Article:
When The New York Times writes about a food book, folks with picky palates reach for their credit cards. With its vast circulation, the paper is well positioned to launch an otherwise obscure recipe collection — or to squelch the latest, overdone celebrity chef volume with a poor review.
Green Mountain food writers came into their own in 2007, judging by how often they showed up in the Times' pages. Montpelier resident Jeff Roberts' The Atlas of American Artisan Cheese (Chelsea Green, $35) and Burlington-raised Phoebe Damrosch's Service Included: Four-Star Secrets of an Eavesdropping Waiter (Morrow, $24.95) both received flattering endorsements from NYT reviewers, which certainly didn't hurt their sales.
Two other Vermont books that popped up in the Times were part-time Stannard Mountain resident and famed Knopf Senior Editor Judith Jones' The Tenth Muse: My Life in Food (Knopf, $24.95) and Calais writer Rowan Jacobsen's A Geography of Oysters: The Connoisseur's Guide to Oyster Eating in North America (Bloomsbury USA, $24.95). And one locally produced and themed book — Cooking With Shelburne Farms: Food and Stories from Vermont by Melissa Pasanen and Rick Gencarelli (Viking Studio, $34.95) — had the honor of appearing on the paper's recent list of the year's "Notable Cookbooks."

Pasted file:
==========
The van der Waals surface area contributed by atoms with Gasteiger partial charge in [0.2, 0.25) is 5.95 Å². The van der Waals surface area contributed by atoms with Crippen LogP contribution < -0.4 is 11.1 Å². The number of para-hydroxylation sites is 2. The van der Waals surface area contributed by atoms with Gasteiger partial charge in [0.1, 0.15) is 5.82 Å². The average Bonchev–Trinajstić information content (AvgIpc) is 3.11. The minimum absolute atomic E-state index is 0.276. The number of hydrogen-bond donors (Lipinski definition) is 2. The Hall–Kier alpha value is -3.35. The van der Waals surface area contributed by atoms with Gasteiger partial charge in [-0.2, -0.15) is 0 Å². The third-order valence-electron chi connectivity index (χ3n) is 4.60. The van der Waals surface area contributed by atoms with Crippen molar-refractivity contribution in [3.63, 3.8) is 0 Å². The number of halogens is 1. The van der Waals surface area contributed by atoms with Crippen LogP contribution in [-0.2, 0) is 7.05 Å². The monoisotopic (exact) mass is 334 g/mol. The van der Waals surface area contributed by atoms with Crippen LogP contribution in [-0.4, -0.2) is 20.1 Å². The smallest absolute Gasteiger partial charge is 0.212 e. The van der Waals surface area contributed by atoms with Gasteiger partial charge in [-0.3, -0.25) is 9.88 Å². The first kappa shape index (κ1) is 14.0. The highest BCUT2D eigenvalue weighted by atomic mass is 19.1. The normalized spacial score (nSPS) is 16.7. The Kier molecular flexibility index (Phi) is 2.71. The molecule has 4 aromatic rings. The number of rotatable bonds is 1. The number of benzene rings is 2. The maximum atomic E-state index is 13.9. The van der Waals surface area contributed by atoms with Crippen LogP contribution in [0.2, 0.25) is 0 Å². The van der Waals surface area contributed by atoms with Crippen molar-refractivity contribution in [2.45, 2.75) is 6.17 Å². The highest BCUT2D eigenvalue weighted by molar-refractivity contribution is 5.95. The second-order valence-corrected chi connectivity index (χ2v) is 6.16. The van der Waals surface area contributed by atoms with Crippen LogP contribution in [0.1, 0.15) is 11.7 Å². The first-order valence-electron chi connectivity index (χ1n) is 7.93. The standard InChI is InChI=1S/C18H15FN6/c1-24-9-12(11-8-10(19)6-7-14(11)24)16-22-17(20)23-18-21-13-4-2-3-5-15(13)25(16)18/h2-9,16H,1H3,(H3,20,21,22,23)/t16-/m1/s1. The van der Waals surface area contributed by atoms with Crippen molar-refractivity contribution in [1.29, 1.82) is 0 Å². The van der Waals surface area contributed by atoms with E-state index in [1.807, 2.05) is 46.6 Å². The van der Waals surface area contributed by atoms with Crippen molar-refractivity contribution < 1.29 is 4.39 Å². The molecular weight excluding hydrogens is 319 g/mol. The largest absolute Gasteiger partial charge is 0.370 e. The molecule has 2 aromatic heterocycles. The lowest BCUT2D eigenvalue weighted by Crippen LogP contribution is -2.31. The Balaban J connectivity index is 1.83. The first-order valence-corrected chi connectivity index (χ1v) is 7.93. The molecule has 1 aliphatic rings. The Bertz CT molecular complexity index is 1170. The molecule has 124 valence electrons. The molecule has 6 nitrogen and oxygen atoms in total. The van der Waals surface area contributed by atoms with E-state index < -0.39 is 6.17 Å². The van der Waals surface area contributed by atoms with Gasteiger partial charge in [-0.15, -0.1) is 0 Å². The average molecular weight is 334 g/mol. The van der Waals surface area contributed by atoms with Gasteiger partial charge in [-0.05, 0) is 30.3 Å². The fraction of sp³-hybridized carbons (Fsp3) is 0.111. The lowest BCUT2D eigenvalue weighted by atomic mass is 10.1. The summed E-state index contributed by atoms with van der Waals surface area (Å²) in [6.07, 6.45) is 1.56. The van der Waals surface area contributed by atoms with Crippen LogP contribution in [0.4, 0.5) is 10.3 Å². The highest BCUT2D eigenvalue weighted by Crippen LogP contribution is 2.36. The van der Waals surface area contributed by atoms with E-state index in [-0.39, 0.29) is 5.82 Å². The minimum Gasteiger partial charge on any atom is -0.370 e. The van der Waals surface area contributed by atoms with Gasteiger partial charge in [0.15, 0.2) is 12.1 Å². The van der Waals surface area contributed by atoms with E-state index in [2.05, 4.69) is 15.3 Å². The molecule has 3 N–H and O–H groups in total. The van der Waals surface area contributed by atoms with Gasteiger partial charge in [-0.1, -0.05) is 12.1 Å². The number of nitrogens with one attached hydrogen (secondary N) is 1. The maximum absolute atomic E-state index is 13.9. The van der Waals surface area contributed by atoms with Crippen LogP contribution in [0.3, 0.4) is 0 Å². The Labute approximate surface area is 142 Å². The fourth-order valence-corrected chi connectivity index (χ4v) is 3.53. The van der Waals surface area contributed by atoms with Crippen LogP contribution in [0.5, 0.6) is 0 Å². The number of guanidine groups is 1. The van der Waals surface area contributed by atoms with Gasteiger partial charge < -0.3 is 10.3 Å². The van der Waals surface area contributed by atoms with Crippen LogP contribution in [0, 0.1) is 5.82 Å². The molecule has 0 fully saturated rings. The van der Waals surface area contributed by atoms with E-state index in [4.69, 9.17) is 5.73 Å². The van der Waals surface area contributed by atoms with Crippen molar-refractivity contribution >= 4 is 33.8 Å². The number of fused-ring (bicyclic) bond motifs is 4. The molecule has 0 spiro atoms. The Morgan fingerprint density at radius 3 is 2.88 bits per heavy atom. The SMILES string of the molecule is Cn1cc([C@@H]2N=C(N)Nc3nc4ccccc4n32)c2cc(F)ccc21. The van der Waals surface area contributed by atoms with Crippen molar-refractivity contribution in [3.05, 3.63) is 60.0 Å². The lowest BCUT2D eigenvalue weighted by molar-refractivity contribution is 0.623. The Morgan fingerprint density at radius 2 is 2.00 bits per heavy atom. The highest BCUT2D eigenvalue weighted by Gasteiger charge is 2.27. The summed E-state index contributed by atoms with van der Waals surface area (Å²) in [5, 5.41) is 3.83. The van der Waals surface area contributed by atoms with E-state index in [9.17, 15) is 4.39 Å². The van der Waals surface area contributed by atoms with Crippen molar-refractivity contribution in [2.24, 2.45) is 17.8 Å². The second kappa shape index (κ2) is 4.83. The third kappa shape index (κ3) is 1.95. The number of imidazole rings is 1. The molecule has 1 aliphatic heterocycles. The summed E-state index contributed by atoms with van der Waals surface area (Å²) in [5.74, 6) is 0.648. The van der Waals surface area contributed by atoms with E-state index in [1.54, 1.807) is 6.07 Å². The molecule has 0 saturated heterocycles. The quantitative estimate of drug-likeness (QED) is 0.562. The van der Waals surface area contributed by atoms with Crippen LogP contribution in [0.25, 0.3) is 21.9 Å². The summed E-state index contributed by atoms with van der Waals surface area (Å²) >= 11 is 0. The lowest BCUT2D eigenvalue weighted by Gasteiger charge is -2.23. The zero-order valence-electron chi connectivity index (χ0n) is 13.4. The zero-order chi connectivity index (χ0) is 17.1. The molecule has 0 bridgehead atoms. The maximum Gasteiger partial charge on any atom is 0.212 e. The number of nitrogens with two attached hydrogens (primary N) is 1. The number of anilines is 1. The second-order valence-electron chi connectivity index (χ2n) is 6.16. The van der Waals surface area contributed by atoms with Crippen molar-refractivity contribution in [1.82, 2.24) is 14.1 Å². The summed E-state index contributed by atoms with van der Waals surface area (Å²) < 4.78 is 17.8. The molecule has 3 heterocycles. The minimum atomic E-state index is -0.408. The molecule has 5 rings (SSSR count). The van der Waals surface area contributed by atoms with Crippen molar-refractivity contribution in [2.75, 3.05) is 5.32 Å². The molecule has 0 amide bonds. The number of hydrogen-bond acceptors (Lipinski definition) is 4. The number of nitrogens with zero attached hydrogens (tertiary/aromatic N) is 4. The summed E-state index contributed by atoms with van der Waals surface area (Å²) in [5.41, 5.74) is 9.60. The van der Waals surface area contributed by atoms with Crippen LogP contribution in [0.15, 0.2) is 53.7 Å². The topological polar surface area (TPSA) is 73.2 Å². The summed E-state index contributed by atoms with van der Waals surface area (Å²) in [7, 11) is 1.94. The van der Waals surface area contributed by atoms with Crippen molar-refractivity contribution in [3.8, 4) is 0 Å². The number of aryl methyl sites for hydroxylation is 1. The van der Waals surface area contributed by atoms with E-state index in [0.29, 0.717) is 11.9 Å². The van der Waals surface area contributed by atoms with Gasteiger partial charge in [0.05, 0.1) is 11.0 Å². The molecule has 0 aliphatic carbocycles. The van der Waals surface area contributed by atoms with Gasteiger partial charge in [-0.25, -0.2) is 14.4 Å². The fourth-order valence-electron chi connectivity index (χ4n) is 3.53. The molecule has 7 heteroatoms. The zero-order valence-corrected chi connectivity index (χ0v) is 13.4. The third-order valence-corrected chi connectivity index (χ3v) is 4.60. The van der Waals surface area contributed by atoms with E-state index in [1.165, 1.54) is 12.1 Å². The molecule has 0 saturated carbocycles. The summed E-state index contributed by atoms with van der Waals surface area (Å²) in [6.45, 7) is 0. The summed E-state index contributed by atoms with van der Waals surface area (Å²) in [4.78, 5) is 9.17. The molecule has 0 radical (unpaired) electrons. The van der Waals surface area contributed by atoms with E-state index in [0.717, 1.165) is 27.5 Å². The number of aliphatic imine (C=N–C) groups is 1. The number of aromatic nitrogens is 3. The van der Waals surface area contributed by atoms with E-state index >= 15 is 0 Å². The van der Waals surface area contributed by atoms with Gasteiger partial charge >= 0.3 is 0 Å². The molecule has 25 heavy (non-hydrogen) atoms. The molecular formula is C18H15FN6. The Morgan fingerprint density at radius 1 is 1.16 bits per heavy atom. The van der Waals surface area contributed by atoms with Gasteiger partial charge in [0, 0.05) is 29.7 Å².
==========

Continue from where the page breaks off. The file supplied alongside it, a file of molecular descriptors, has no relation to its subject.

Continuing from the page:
But what makes a cookbook "notable," exactly? How do NYT staffers weed through the masses to select the cream of the crop? Seven Days asked Book Review Senior Editor Dwight Garner, a Middlebury College grad and former arts editor of Vermont Times, to spill the beans about the process, and to dish about a few of his personal favorites, too.
SEVEN DAYS: You've been at The New York Times Book Review since 1999. Have you been in charge of identifying notable cookbooks the whole time?
DWIGHT GARNER: My colleague Alida Becker is the Book Review's cookbook czar — she's assigned and edited our twice-annual cookbook round-ups for many years. She has a remarkable, encyclopedic, scary knowledge of the field. I'm just lucky enough to get to write these pieces once in a while.
SD: How did you end up with the task? Is it because you're particularly interested in cuisine, or was it mere happenstance?
DG: It was more or less by accident. I assign and edit mostly books of fiction and poetry for the Book Review, and I write about those subjects, too. But Alida knows I love to eat, and she knows I love cookbooks and good food writing. She first asked me to write a cookbook roundup a few years ago. I don't do them every year — genuine experts like Corby Kummer and Amanda Hesser write these more often than I do.